What better way to welcome in the Fall than with some grounding root veggies. I have come to the conclusion that Fall is officially my favorite season, and I am beyond excited to have some herbal teas, winter spices and warm meals back in my life again. In fact, with Vata dosha being predominant during the Fall season, all of these “treats” not only feel great, but are actually helping to keep my body and mind in balance during these transitional months. This recipe has been a slight obsession of mine and although it can be a healthy side dish, I have been enjoying it as my main meal more often than not.
This roasted root veggie recipe keeps it fairly simple using sweet potatoes, beets, red potatoes and carrots; fairly typical roots, but none the less extremely tasty and full of essential nutrients. Besides offering us tons of vitamins, minerals (especially iron) and fiber this dish is truly a great way to get a variety of colors into your diet indicating the high level of antioxidants that these veggies provide. As with most of my recipes here, the warming Ayurvedic spices are added to not only enhance the flavor, but increase the digestive fire and promote absorption of all the healing nutrients.
- Doshic effect: Vata ↓,Pitta ↑*, Kapha ↑*
- Yield: 6-8 servings (as a side dish)
- Time: 20 minutes prep; 90 minutes baking time
*See optional doshic variations below.
- Glass baking dish, about 9” x 12”
- Large knife and cutting board
- Vegetable peeler
- Tin foil to cover the glass dish
- 1 medium-large beet
- 2 medium-large sweet potatoes
- 1 medium red potato
- 2 medium carrots
- 1” cube of fresh ginger root, peeled and finely grated (or chopped)
- 1/4 tsp turmeric powder**
- 1/4 tsp cumin powder**
- Pinch of cayenne pepper (optional)
- 2 Tbsp apple cider vinegar
- 2 Tbsp olive oil
- Pink Himalayan salt to taste (may substitute with sea salt)
- Fresh ground pepper to taste
1. Preheat the oven to 425 degrees.
2. Take all of the veggies and wash thoroughly, making sure to rinse away any unwanted dirt.
3. Peel the beets. This is the only veggie that I peel since I have had experience with crunchy dirt left on even after washing well. Otherwise I keep the peels on for the remainder of the veggies. Of course you are welcome to peel the other veggies, although keep in mind that most of the nutrients are found in the skin.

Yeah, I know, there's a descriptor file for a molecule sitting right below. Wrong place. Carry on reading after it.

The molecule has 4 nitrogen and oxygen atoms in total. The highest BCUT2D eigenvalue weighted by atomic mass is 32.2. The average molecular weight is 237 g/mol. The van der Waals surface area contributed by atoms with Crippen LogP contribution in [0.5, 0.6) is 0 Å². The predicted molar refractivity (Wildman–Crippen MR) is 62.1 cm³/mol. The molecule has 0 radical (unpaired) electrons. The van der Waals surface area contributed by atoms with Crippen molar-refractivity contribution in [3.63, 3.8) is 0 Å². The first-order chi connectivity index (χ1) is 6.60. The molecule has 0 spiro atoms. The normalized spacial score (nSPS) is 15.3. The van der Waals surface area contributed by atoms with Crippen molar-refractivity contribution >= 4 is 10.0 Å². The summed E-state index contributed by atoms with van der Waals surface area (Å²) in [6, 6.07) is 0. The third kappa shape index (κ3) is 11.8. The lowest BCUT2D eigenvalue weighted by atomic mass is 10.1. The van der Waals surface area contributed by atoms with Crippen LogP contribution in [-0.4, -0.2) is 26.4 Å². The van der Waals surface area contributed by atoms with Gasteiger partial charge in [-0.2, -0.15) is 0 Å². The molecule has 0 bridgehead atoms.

4. Chop the beet and various potatoes into even 1” cubes. If you have too many different sizes they may cook unevenly. Avoid anything larger than 1” as this may increase the cooking time.
5. Slice the carrots into thin slices about the thickness of a quarter.
6. Place all of the chopped and sliced veggies into the glass baking dish.
7. Slowly pour the olive oil over the veggies. Then add the turmeric, grated ginger, cayenne pepper (optional) and cumin powder.
8. Stir well making sure to immerse the entire dish with the oil and spices.
9. Cover the dish with a sheet of tin foil. This helps to retain the moisture and prevents the veggies from drying out.
10. Place the glass dish into the heated oven.
11. Bake for 75 minutes and then check on the veggies. Ideally find the largest slice and gauge the tenderness from this piece. If you need a bit more time, then place the dish back in the oven for 15 minutes. If the roots are evenly cooked at the desired softness, then you can leave the dish out and turn off the oven.
12. Once done, you can pour on the apple cider vinegar along with the salt and fresh cracked pepper to taste. Stir thoroughly, allowing these remaining ingredients to mix evenly.
13. Serve immediately while warm and tender. Any leftovers** will be good for up to 5 days.
**Ayurveda always recommends to eat food fresh or at least only a day old. This ensures that you will receive the most Prana from your healthy meals.
Optional Doshic Variations
This recipe a great option for Vata as is. It is very grounding and nourishing.
Pitta types can enjoy this recipe in moderation during the cooler fall and winter months. However, it is recommended that they omit the apple cider vinegar and avoid the cayenne pepper. They can cut the amount of beets in half and replace this with extra sweet potatoes. Pitta Churna can also be used to help balance the heating nature of this dish even further.
This recipe is fairly heavy and contains a high amount of naturally occurring sugars and therefore should be avoided by anyone with a strong Kapha imbalance such as diabetes and obesity. A balanced Kapha type can enjoy this recipe in small amounts with the following changes. The fresh ginger should be replaced with 1 tsp of dry ginger and the remaining spices should all be used generously. If tolerable the cayenne pepper should be used to help kindle the digestive fire and the apple cider vinegar can be increased to 3-4 Tbsp. The Himalayan salt should be used sparingly and the olive oil should be cut in half to 1 Tbsp. Garlic or onion can be added to help increase digestion if desired. Kapha Churna can be used to help balance the heavy nature of this dish even further.